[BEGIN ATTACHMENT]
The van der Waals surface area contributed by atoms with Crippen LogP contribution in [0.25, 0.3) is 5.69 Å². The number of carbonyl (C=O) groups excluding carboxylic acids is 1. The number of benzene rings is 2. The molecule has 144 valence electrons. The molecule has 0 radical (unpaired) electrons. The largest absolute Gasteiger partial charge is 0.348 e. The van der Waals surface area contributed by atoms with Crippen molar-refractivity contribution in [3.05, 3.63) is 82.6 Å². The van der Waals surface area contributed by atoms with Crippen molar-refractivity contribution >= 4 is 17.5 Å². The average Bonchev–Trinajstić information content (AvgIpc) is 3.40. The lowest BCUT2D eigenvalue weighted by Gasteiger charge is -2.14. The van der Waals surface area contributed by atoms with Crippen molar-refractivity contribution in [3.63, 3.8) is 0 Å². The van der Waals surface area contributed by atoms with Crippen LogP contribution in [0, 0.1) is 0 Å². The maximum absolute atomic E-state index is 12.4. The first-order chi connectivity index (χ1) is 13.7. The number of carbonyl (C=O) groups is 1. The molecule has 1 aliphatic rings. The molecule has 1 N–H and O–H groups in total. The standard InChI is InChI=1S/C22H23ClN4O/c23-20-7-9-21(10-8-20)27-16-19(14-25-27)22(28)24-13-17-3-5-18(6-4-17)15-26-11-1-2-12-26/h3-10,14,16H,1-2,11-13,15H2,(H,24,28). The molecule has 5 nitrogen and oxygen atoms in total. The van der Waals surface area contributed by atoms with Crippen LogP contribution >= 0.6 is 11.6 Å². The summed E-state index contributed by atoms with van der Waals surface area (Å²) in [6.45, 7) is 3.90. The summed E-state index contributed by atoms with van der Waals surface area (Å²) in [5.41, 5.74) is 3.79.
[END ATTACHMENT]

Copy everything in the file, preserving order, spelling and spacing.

The van der Waals surface area contributed by atoms with Crippen LogP contribution in [0.25, 0.3) is 5.69 Å². The number of carbonyl (C=O) groups excluding carboxylic acids is 1. The number of benzene rings is 2. The molecule has 144 valence electrons. The molecule has 0 radical (unpaired) electrons. The largest absolute Gasteiger partial charge is 0.348 e. The van der Waals surface area contributed by atoms with Crippen molar-refractivity contribution in [3.05, 3.63) is 82.6 Å². The van der Waals surface area contributed by atoms with Crippen molar-refractivity contribution >= 4 is 17.5 Å². The average Bonchev–Trinajstić information content (AvgIpc) is 3.40. The lowest BCUT2D eigenvalue weighted by Gasteiger charge is -2.14. The van der Waals surface area contributed by atoms with Crippen molar-refractivity contribution in [3.63, 3.8) is 0 Å². The van der Waals surface area contributed by atoms with Crippen LogP contribution in [0, 0.1) is 0 Å². The maximum absolute atomic E-state index is 12.4. The first-order chi connectivity index (χ1) is 13.7. The number of carbonyl (C=O) groups is 1. The molecule has 1 aliphatic rings. The molecule has 1 N–H and O–H groups in total. The standard InChI is InChI=1S/C22H23ClN4O/c23-20-7-9-21(10-8-20)27-16-19(14-25-27)22(28)24-13-17-3-5-18(6-4-17)15-26-11-1-2-12-26/h3-10,14,16H,1-2,11-13,15H2,(H,24,28). The molecule has 5 nitrogen and oxygen atoms in total. The van der Waals surface area contributed by atoms with Crippen LogP contribution >= 0.6 is 11.6 Å². The summed E-state index contributed by atoms with van der Waals surface area (Å²) in [6.45, 7) is 3.90. The summed E-state index contributed by atoms with van der Waals surface area (Å²) in [5.41, 5.74) is 3.79.